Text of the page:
So it’s a dubious distinction but it gives us a responsibility to do something about it. Australia has a long and distinguished history of work in this area since the causative age when it was first detected. So Mycobacterium ulcerans causes Buruli ulcer, and this was discovered by scientists working at the Alfred Hospital back in the 1930s and ‘40s.
Since that time, Australian scientists, many of them here in this room, have continued to contribute to discovery, and many of the great advances in this field have come from our ability to study the disease in our backyard. As announced, time to take up the next challenge, we can detect it, we can treat it, but now can we stop it? So that’s our challenge and we acutely feel the responsibility that you’ve just articulated, Minister, to try and make a difference.
I just quickly would like to thank a few people here. We are a large team, and while I’m the front-man it’s not just about me. So on behalf of a large team, I’m very pleased to accept the support of the NHMRC. And here I’d like to acknowledge the support of our partners in this project, the Victorian Department of Health and Human Services, Barwon Health and the Mornington Peninsula Shire.
I’d also like to explicitly acknowledge the support to understand this disease from the Department of Health not just now but over the last decade. So particularly under the leadership of previous Chief Medical Officer Rosemary Lester we developed a lot of the basic understanding on which this current application and proposal is being built.
Finally, I’d also like to acknowledge the leadership and contributions of Professor Paul Johnson. He’s not here today but he has largely led the research agenda around Buruli in Victoria, in south-east Australia, in fact in the world over the last 20 years.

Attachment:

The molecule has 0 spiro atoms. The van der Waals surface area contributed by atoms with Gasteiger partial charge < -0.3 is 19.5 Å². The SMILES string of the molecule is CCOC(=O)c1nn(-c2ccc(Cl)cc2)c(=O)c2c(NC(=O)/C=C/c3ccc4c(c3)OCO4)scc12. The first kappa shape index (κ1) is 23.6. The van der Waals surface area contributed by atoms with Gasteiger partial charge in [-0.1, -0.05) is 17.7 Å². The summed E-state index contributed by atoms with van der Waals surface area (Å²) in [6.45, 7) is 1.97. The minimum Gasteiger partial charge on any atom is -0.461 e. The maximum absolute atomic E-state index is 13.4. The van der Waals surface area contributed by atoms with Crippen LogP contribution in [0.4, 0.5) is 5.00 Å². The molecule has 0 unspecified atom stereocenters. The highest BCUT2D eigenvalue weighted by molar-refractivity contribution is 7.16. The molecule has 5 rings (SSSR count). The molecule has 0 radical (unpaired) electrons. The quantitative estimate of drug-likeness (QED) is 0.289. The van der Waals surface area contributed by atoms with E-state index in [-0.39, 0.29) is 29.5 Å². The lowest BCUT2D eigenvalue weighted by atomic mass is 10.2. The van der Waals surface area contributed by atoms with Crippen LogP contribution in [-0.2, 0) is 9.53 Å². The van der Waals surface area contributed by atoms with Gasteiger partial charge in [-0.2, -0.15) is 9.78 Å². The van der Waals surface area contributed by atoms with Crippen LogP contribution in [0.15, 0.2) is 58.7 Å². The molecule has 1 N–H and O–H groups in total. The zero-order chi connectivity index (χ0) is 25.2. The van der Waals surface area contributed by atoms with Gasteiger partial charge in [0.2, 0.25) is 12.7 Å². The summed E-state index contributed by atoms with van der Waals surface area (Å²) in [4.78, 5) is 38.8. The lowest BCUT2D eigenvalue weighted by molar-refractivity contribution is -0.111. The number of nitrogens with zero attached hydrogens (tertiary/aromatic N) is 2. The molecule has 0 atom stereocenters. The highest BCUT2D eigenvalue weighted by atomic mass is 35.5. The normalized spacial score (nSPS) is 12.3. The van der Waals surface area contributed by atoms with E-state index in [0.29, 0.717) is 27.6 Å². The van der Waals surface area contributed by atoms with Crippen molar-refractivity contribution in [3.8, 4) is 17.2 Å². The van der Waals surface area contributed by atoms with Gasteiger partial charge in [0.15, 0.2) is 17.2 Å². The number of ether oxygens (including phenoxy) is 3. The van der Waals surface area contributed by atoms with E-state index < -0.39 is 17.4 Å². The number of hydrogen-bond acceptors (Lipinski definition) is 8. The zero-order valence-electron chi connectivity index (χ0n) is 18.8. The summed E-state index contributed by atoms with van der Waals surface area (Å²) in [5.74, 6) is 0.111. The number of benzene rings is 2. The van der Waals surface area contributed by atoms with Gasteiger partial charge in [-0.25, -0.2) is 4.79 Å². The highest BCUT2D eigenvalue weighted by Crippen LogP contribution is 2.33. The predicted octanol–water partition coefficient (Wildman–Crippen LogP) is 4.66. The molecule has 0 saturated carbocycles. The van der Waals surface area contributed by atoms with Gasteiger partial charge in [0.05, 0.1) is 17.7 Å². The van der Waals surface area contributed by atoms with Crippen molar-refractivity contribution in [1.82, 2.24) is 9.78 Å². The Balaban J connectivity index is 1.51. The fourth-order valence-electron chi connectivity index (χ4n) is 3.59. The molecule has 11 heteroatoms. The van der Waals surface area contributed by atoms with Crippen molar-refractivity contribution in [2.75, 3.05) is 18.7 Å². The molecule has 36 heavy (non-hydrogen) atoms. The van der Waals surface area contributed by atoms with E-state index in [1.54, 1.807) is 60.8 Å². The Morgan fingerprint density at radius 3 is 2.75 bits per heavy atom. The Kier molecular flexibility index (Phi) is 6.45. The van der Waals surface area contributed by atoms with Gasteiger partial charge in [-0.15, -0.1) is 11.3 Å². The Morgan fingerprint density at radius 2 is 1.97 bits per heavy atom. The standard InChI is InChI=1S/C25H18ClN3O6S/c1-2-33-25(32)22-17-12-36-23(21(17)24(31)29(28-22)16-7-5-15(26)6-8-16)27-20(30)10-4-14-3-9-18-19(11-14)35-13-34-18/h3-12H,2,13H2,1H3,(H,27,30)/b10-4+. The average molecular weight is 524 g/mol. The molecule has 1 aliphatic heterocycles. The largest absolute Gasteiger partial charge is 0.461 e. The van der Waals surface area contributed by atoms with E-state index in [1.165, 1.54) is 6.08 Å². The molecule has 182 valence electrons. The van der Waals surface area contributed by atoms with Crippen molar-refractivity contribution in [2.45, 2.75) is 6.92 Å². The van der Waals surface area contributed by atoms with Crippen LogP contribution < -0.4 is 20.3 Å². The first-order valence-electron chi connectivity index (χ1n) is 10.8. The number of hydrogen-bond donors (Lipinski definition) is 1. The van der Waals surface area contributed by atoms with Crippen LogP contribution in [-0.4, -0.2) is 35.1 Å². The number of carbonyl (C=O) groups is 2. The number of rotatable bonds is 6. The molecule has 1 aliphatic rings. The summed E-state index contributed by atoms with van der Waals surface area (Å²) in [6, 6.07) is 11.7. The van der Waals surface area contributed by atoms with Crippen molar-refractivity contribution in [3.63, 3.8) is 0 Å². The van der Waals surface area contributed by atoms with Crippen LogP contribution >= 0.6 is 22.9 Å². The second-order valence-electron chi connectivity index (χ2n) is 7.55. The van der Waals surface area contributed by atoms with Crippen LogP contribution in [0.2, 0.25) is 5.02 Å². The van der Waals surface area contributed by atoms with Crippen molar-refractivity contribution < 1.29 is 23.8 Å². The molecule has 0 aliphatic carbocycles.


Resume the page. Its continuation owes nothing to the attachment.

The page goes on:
So I acknowledge his contributions. He’s also a leader on this application and will continue to contribute there. Alright, so I think I’ll finish there. I’ll acknowledge the excellent team of scientists that I have the privilege of working with on this application. We’ve taken up the baton and we hope to honour the trust that Ella and the community have placed in us to deliver on this project.
Now Ella, do you want to say anything? Maybe what you’ve tried to achieve and how you’ve done it? Unusual, it’s not a fair thing to do, but she seems so confident.
Well, I’m just at first very, very grateful to the people who have been putting in so much effort to provide a treatment to this ulcer which I and many others have suffered from.
And what was your campaign about?
My campaign was for more money to be going to researching prevention because well, prevention’s the best treatment when it comes to things like this.
Happy to take any questions, perhaps if we start with Buruli ulcer and then move on to other topics. Any of the difficult questions I’ll give to Tim, and any of the really difficult questions I’ll give to Ella.
How hopeful are you that this funding will hopefully find a cure for it?
Basically, we have very high hopes that we can prevent the transmission. Tim and his team already have a strong hypothesis about mosquito-borne transmission. If they can confirm that and then we can eradicate the hotspots, we will be on our way to not just providing a solution for Victoria and Australia, but for the world. Great, thank you very much.